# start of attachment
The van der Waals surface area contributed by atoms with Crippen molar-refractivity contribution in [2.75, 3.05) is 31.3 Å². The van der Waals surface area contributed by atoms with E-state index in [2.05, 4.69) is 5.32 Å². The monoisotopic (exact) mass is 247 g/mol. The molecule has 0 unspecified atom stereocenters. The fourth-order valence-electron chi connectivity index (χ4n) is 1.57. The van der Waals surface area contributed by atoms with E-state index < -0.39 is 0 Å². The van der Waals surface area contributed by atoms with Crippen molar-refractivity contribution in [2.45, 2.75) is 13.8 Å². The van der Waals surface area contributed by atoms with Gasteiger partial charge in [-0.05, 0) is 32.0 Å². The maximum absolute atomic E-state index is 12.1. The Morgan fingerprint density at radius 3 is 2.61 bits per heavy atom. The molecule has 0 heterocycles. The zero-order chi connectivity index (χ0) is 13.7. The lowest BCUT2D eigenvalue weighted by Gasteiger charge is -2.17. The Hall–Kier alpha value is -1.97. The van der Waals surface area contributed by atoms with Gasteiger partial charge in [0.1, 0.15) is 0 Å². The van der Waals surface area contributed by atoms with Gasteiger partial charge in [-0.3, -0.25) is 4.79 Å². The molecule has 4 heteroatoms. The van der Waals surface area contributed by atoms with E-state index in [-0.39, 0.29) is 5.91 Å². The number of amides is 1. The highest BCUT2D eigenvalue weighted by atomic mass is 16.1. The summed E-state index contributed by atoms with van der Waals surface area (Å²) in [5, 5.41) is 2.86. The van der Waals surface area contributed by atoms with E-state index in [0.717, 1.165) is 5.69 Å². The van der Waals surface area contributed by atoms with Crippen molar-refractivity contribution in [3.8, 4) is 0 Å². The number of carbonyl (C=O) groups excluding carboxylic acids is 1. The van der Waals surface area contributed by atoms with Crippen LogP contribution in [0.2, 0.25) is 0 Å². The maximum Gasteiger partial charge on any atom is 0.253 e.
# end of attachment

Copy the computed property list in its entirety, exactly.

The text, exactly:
The van der Waals surface area contributed by atoms with Crippen molar-refractivity contribution in [2.75, 3.05) is 31.3 Å². The van der Waals surface area contributed by atoms with E-state index in [2.05, 4.69) is 5.32 Å². The monoisotopic (exact) mass is 247 g/mol. The molecule has 0 unspecified atom stereocenters. The fourth-order valence-electron chi connectivity index (χ4n) is 1.57. The van der Waals surface area contributed by atoms with E-state index < -0.39 is 0 Å². The van der Waals surface area contributed by atoms with Crippen molar-refractivity contribution in [2.45, 2.75) is 13.8 Å². The van der Waals surface area contributed by atoms with Gasteiger partial charge in [-0.05, 0) is 32.0 Å². The maximum absolute atomic E-state index is 12.1. The Morgan fingerprint density at radius 3 is 2.61 bits per heavy atom. The molecule has 0 heterocycles. The zero-order chi connectivity index (χ0) is 13.7. The lowest BCUT2D eigenvalue weighted by Gasteiger charge is -2.17. The Hall–Kier alpha value is -1.97. The van der Waals surface area contributed by atoms with Gasteiger partial charge in [0.1, 0.15) is 0 Å². The van der Waals surface area contributed by atoms with Gasteiger partial charge in [-0.3, -0.25) is 4.79 Å². The molecule has 4 heteroatoms. The van der Waals surface area contributed by atoms with E-state index in [-0.39, 0.29) is 5.91 Å². The number of amides is 1. The highest BCUT2D eigenvalue weighted by atomic mass is 16.1. The summed E-state index contributed by atoms with van der Waals surface area (Å²) in [5, 5.41) is 2.86. The van der Waals surface area contributed by atoms with E-state index in [0.717, 1.165) is 5.69 Å². The van der Waals surface area contributed by atoms with Crippen molar-refractivity contribution in [3.8, 4) is 0 Å². The number of carbonyl (C=O) groups excluding carboxylic acids is 1. The van der Waals surface area contributed by atoms with Crippen LogP contribution in [0.2, 0.25) is 0 Å². The maximum Gasteiger partial charge on any atom is 0.253 e.